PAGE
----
It was full of old fruit trees, so I thought it must be the old orchard I crossed through when I had gone to the Indian Cemetery. The morning dew glistened in the clean sunlight making the entire field seem fresh and new. I was sad that I was here before spring had really sprung; it must be wonderful to experience these lost ancient orchards when they are in bloom. Suddenly I stumbled upon a series of hewn logs sitting in a square pattern, almost like a cabin or farm structure had once been here. This was not on my map…
Then it hit me--it was the same orchard! There in the distance was the old McCormick mower I had seen early yesterday:
That meant I was probably only an hour away from the DNR cabins! I checked my clock and it was about 7:45am…I actually had a chance to make it to the rendezvous point by 10! I had been making incredible time. Before I let myself get overconfident, I buckled back down and looked at my map, realizing that I still had a lot of terrain to cover, so I continued hoofing as hard as I could muster. I still had to add about 10lbs and a lot of bulk to my load once I retrieved my sleeping bag from the DNR cabin, and it would be another hour from there to Northcutt. I added it all up in my head quickly and realized that unless I was mistaken I would be arriving there with up to 15 minutes to spare.
I soon saw what I thought was the shape of Little Island now in view across the large bay I was circling. Could this really be Garden Island Harbor already? If so, that meant that the DNR cabins were just on the other side of it. I strained my eyes to see if indeed it was a small island I was looking at, but with the current angle of the sunlight it was hard to tell. I put all those thoughts out of my head, and instead of getting my hopes up I decided that it was probably an illusion and that I needed to speed up.
Sure enough, it was an island, and I began to recognize the beach as I came to the other side. There was my fire circle from two nights ago. And here were the cabins:
It was now 8:45am. I finally let myself feel confident that I had somehow pulled it off, and that I was safe from having a search party sent out after me, haha. I still had no plans of slowing down--I needed to make sure that nothing happened between now and then to delay my arrival, but I needed a rest, badly. I came into the cabin and saw my sleeping bag still undisturbed, so I collapsed into the chair by the door.
I was seriously starting to feel like I was coming to the end of my stamina. I ate the last of my trail bread and drank a little more water, and dreamed of the real food and beers I would be consuming back on Beaver Island later today. I was officially sore as f*ck. I sat slumped there as long as I dared, trying to regain some energy. It was an absolutely glorious day outside. Now I felt like I could enjoy it a little more, since I was not quite so nervous anymore. Finally forcing myself to get up, I decided to investigate the other cabin that I had overlooked earlier, before getting back on the trail.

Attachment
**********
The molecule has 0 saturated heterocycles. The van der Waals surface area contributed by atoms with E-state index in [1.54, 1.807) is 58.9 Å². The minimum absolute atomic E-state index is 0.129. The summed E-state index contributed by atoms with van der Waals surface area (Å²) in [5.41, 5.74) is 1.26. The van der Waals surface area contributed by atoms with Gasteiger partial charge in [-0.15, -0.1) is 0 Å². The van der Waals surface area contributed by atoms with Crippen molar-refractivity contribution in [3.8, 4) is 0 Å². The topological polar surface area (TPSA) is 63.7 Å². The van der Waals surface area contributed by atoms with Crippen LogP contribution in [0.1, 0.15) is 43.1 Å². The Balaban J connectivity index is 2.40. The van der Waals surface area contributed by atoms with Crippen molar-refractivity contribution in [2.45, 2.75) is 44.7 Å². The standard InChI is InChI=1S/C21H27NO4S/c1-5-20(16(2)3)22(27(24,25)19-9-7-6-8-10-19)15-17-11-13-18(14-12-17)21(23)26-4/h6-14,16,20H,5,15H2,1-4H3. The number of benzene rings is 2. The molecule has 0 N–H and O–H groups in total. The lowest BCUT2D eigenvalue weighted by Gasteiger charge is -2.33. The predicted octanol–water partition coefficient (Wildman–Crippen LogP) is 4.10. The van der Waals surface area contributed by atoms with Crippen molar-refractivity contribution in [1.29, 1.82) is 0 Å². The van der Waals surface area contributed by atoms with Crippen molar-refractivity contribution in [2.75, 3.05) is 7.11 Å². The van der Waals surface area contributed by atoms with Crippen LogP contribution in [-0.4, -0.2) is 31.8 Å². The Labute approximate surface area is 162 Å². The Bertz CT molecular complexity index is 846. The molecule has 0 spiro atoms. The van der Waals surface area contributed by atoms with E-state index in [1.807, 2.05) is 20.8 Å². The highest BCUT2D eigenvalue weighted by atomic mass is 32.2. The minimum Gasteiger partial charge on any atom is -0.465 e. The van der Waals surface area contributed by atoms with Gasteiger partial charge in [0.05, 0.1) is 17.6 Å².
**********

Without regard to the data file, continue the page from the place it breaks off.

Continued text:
Again the hand-made sign on the door declared that the cabin may be used in case of emergency. And again it had no lock. I slowly pushed the door open and looked inside…
Rows of coffee cups and cooking ware hung neatly from the walls, ready to be used, a kettle on the potbelly stove in the corner. The icebox was the exact same model and vintage as the ones in the DNR cabins on High Island. Everything in here looked like it had been bought at a yard sale in the 1970s.
I also noted the abundance of alcoholic beverage containers about…what was this, a governmental scientific outpost, or a frat boy hunting lodge?
Through the doorway to the rear was where the bunks were.
According to this…meal itinerary, or whatever it was, they had stayed here from November 13 to November 24. I'm guessing the snow was already three feet deep by then.
Alright, enough snooping--I had to get back on the trail. This time at least, I knew I could actually use the trails from here to Northcutt without too much hardship. God almighty, it sure was bliss to feel soft cushy evergreen needles under my feet again instead of hard, loose rock. Now was the last leg, my final sprint in the race against the clock.
I poured on everything I had into one last burst of power, diving through fallen trees and traversing over the downy trails. As I neared what I knew to be Northcutt Bay through the trees, I could hear the sound of a boat motor. I looked through a sudden window in the trees, and saw the giant "V" shape of the wake from a boat pointing toward shore--it was Jon--and he was just arriving!
I nearly collapsed on the beach from relief and exhaustion, but managed to take this one last photo, with a huge contented smile on my face. Guess what the time stamp on this .jpg was?
CLICK for part 11
Exploring North Manitou, South Manitou, High and Garden Islands of the Lake Michigan Archipelago, by R.H. Ruchhoft